Labour leader Andrew Little is hoping his MP Adrian Rurawhe will help rebuild the party's relationship with the Ratana movement.

He and Mr Rurawhe are to invite Ratana leaders to meet with Labour on April 22, to celebrate the 80th anniversary of an agreement between Ratana founder and Labour Prime Minister Michael Joseph Savage.

He'd like that to be just the start of a dialogue about Maori issues.

Mr Rurawhe can act as a bridge, he said, being morehu (a Ratana member) and also the great grandson of Ratana founder and prophet Tahupotiki Wiremu Ratana.


In the 1920s and 1930s T W Ratana talked to New Zealand politicians about Maori issues - especially welfare and jobs.

As a result Labour's first prime minister, Michael Joseph Savage, made a commitment to meaningful work and sound housing for Maori people.In turn the Ratana movement committed to supporting Labour candidates, and by 1943 there were Labour/Ratana MPs in all four Maori seats.

But Maori at Ratana and elsewhere disagreed with Labour's 2004 Foreshore and Seabed Act. It gave the entire area to the Crown, preventing them from using courts to fight for rights to it.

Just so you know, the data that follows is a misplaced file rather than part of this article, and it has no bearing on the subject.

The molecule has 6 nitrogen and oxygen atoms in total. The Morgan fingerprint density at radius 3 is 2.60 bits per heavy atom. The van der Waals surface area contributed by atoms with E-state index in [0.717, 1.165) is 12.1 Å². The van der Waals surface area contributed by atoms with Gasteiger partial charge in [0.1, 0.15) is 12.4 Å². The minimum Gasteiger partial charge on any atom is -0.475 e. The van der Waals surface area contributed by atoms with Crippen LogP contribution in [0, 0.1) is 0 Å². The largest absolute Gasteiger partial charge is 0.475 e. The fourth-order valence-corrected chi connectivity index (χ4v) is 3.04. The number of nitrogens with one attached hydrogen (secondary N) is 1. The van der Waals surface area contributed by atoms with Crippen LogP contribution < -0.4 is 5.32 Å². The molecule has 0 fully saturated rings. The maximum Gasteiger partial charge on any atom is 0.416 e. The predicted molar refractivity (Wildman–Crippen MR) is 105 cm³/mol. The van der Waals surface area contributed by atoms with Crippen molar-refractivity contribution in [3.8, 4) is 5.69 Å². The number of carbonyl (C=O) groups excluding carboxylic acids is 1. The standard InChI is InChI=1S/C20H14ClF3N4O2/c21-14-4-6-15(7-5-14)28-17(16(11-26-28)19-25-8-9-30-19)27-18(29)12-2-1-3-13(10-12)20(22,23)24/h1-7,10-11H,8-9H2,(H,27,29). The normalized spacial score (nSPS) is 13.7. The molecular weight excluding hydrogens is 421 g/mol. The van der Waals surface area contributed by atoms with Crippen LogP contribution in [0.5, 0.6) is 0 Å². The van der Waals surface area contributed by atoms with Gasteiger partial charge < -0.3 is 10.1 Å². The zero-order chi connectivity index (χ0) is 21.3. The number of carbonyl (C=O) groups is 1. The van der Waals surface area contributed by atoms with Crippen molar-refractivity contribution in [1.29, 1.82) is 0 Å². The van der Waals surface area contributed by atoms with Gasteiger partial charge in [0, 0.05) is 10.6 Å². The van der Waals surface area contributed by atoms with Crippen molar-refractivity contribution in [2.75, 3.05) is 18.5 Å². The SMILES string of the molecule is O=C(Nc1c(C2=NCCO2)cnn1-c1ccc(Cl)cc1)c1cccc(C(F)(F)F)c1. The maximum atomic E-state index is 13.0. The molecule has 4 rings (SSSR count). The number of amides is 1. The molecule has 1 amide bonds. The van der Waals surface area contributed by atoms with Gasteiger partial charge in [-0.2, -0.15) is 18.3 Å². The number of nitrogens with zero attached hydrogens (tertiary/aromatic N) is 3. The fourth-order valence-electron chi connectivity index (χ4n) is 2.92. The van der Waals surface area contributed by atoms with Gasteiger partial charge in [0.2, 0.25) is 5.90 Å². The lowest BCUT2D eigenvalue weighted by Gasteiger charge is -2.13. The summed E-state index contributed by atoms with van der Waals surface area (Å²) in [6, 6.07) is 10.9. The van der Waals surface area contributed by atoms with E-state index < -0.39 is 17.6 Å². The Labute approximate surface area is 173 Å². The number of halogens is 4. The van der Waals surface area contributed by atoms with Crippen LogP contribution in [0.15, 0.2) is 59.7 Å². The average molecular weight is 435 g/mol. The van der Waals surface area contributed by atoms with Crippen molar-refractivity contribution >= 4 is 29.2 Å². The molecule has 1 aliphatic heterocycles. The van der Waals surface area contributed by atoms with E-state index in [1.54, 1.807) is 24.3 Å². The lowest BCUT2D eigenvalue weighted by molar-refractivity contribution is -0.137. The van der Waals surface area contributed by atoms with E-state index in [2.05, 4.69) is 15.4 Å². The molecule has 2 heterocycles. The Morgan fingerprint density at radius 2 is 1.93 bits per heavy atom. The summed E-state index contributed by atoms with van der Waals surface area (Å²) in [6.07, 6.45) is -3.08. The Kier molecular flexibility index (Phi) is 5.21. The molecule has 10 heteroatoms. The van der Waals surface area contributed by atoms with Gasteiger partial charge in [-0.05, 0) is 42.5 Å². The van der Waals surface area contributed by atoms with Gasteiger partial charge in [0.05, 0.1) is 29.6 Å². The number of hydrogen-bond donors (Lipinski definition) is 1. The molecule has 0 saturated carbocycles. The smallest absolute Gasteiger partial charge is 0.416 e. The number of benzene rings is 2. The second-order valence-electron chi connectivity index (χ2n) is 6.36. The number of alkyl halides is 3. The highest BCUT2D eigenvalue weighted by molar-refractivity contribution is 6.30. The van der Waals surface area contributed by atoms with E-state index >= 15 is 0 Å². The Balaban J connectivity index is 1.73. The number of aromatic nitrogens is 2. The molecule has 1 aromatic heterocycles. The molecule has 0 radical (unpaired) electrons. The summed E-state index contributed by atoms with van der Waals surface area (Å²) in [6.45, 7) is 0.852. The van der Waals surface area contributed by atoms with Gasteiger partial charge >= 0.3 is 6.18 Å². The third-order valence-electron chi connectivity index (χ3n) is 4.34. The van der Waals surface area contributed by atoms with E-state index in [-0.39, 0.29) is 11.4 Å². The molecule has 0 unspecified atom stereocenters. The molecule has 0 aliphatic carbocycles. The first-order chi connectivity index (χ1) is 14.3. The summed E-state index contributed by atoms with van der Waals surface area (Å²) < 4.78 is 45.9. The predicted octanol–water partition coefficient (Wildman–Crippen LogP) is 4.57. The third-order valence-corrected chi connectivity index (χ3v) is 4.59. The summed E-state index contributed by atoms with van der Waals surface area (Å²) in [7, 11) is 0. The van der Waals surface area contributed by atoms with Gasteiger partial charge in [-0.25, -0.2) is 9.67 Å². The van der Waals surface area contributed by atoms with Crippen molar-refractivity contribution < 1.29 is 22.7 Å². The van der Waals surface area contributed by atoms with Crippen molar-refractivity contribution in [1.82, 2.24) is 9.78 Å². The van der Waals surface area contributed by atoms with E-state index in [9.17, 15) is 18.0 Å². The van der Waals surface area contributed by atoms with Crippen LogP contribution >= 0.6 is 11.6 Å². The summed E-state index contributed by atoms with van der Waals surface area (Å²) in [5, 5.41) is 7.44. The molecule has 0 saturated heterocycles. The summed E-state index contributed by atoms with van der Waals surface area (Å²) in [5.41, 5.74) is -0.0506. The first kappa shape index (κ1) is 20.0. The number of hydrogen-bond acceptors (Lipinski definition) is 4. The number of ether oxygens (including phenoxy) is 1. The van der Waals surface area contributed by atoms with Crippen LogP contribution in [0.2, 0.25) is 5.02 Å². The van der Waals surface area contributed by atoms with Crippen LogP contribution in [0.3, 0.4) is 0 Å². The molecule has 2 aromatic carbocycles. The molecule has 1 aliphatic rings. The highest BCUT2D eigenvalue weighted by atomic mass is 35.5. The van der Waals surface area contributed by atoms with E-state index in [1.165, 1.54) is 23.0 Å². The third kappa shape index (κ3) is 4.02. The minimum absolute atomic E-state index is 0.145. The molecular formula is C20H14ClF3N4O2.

Ratana people saw it as a breach of the Treaty of Waitangi. Tariana Turia left the Labour Party over it.

Mr Little said Labour passed that law just after National leader Don Brash's Orewa speech. Mr Brash had said Maori should not get special treatment. There was a lot of sympathy for that view at a time when Labour's "Closing the Gaps" policy was coming under fire.

Labour was worried about a perception it was favouring Maori interests when that law was passed. Mr Little said the party was strong on the rule of law and would never again deny people the ability to test their rights in court.

The privatisation and corporatisation of the 1980s and 1990s, some done by Labour, had also displeased Maori.

But he said Labour had done a lot for Maori too - setting up the Waitangi Tribunal, extending its jurisdiction, settling the first big treaty claims and building the first houses at Ratana Pa during the 1930s. He hoped for more in future.

"We have got to work alongside Maori, and allow the Maori economy to flourish and let them make their decisions with the economic resources they have got at their disposal."

He now wants to rebuild Labour's relationship with Ratana, a wish both he and former leaders David Shearer and David Cunliffe expressed on previous visits.

However he said those visits during celebrations of the founder's birthday had become "ritualistic".

"Which is not bad in itself, but we tend to say the same things every year, and nothing progresses."